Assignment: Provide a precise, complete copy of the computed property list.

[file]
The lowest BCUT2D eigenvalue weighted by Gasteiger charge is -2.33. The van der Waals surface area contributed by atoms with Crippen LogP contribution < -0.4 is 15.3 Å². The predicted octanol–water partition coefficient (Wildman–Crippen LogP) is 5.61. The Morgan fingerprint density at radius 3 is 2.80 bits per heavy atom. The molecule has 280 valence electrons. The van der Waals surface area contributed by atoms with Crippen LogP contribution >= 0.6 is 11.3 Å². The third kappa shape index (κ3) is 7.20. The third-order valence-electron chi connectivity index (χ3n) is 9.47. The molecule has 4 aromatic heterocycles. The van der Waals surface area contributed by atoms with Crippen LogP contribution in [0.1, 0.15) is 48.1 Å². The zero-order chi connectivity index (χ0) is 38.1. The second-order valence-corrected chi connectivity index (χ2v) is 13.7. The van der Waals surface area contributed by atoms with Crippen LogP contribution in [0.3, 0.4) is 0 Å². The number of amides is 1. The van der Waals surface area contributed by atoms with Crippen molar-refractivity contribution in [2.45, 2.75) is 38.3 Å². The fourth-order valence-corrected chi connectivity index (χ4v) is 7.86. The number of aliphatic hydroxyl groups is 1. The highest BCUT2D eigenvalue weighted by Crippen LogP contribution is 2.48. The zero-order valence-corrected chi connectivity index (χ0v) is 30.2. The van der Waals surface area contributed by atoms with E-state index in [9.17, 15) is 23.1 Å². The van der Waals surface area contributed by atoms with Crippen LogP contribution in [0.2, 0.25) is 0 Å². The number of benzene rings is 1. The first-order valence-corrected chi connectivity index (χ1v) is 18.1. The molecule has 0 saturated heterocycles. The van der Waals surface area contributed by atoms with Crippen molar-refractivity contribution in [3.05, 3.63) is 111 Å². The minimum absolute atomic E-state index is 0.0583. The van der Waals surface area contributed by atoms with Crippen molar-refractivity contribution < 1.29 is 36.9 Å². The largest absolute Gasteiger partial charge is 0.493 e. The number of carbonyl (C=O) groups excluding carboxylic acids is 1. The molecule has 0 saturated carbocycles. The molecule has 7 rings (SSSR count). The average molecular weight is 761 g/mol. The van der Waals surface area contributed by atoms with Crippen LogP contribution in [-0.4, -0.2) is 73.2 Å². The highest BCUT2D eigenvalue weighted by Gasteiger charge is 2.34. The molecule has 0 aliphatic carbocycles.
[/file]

The lowest BCUT2D eigenvalue weighted by Gasteiger charge is -2.33. The van der Waals surface area contributed by atoms with Crippen LogP contribution < -0.4 is 15.3 Å². The predicted octanol–water partition coefficient (Wildman–Crippen LogP) is 5.61. The Morgan fingerprint density at radius 3 is 2.80 bits per heavy atom. The molecule has 280 valence electrons. The van der Waals surface area contributed by atoms with Crippen LogP contribution >= 0.6 is 11.3 Å². The third kappa shape index (κ3) is 7.20. The third-order valence-electron chi connectivity index (χ3n) is 9.47. The molecule has 4 aromatic heterocycles. The van der Waals surface area contributed by atoms with Crippen LogP contribution in [0.1, 0.15) is 48.1 Å². The zero-order chi connectivity index (χ0) is 38.1. The second-order valence-corrected chi connectivity index (χ2v) is 13.7. The van der Waals surface area contributed by atoms with Crippen LogP contribution in [0.3, 0.4) is 0 Å². The number of amides is 1. The van der Waals surface area contributed by atoms with Crippen molar-refractivity contribution in [2.45, 2.75) is 38.3 Å². The fourth-order valence-corrected chi connectivity index (χ4v) is 7.86. The number of aliphatic hydroxyl groups is 1. The highest BCUT2D eigenvalue weighted by Crippen LogP contribution is 2.48. The zero-order valence-corrected chi connectivity index (χ0v) is 30.2. The van der Waals surface area contributed by atoms with E-state index in [9.17, 15) is 23.1 Å². The van der Waals surface area contributed by atoms with Crippen LogP contribution in [0.2, 0.25) is 0 Å². The number of benzene rings is 1. The first-order valence-corrected chi connectivity index (χ1v) is 18.1. The molecule has 0 saturated heterocycles. The van der Waals surface area contributed by atoms with Crippen molar-refractivity contribution in [3.05, 3.63) is 111 Å². The minimum absolute atomic E-state index is 0.0583. The van der Waals surface area contributed by atoms with Crippen molar-refractivity contribution < 1.29 is 36.9 Å². The largest absolute Gasteiger partial charge is 0.493 e. The number of carbonyl (C=O) groups excluding carboxylic acids is 1. The molecule has 0 saturated carbocycles. The molecule has 7 rings (SSSR count). The average molecular weight is 761 g/mol. The van der Waals surface area contributed by atoms with Crippen LogP contribution in [-0.4, -0.2) is 73.2 Å². The highest BCUT2D eigenvalue weighted by Gasteiger charge is 2.34. The molecule has 0 aliphatic carbocycles.